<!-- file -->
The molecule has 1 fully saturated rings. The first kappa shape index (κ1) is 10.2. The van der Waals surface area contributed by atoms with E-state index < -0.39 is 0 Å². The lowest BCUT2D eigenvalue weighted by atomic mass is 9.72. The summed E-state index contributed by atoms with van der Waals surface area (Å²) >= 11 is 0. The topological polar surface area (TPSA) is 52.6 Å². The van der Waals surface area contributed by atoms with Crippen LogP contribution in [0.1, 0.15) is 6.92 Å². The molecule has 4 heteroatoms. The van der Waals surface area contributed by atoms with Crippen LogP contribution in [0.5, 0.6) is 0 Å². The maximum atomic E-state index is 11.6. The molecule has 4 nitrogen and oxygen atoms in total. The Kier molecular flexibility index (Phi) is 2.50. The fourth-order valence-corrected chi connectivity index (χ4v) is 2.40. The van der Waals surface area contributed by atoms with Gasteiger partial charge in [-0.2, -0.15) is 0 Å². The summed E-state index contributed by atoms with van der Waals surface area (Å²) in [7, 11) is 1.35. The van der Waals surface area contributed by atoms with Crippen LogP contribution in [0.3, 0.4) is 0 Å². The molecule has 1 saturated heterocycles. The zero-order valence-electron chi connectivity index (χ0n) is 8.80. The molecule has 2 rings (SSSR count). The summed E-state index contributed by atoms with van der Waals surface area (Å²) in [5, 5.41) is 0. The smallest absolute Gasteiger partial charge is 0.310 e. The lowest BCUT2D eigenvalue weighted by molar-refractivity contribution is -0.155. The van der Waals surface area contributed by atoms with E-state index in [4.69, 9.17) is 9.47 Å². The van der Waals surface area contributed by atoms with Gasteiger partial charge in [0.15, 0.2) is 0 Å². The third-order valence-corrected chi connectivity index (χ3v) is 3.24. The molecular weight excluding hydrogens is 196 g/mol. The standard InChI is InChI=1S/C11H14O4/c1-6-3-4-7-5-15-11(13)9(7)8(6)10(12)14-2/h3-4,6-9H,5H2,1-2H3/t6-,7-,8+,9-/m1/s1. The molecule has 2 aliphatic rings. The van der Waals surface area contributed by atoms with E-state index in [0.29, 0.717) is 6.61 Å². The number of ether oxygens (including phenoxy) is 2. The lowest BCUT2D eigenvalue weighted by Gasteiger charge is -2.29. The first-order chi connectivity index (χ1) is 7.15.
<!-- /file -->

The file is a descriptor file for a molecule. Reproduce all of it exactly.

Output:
The molecule has 1 fully saturated rings. The first kappa shape index (κ1) is 10.2. The van der Waals surface area contributed by atoms with E-state index < -0.39 is 0 Å². The lowest BCUT2D eigenvalue weighted by atomic mass is 9.72. The summed E-state index contributed by atoms with van der Waals surface area (Å²) >= 11 is 0. The topological polar surface area (TPSA) is 52.6 Å². The van der Waals surface area contributed by atoms with Crippen LogP contribution in [0.1, 0.15) is 6.92 Å². The molecule has 4 heteroatoms. The van der Waals surface area contributed by atoms with Crippen LogP contribution in [0.5, 0.6) is 0 Å². The maximum atomic E-state index is 11.6. The molecule has 4 nitrogen and oxygen atoms in total. The Kier molecular flexibility index (Phi) is 2.50. The fourth-order valence-corrected chi connectivity index (χ4v) is 2.40. The van der Waals surface area contributed by atoms with Gasteiger partial charge in [-0.2, -0.15) is 0 Å². The summed E-state index contributed by atoms with van der Waals surface area (Å²) in [7, 11) is 1.35. The van der Waals surface area contributed by atoms with Crippen LogP contribution in [0.3, 0.4) is 0 Å². The molecule has 1 saturated heterocycles. The zero-order valence-electron chi connectivity index (χ0n) is 8.80. The molecule has 2 rings (SSSR count). The summed E-state index contributed by atoms with van der Waals surface area (Å²) in [5, 5.41) is 0. The smallest absolute Gasteiger partial charge is 0.310 e. The lowest BCUT2D eigenvalue weighted by molar-refractivity contribution is -0.155. The van der Waals surface area contributed by atoms with E-state index in [4.69, 9.17) is 9.47 Å². The van der Waals surface area contributed by atoms with Gasteiger partial charge in [0.15, 0.2) is 0 Å². The third-order valence-corrected chi connectivity index (χ3v) is 3.24. The molecular weight excluding hydrogens is 196 g/mol. The standard InChI is InChI=1S/C11H14O4/c1-6-3-4-7-5-15-11(13)9(7)8(6)10(12)14-2/h3-4,6-9H,5H2,1-2H3/t6-,7-,8+,9-/m1/s1. The molecule has 2 aliphatic rings. The van der Waals surface area contributed by atoms with E-state index in [0.29, 0.717) is 6.61 Å². The number of ether oxygens (including phenoxy) is 2. The lowest BCUT2D eigenvalue weighted by Gasteiger charge is -2.29. The first-order chi connectivity index (χ1) is 7.15.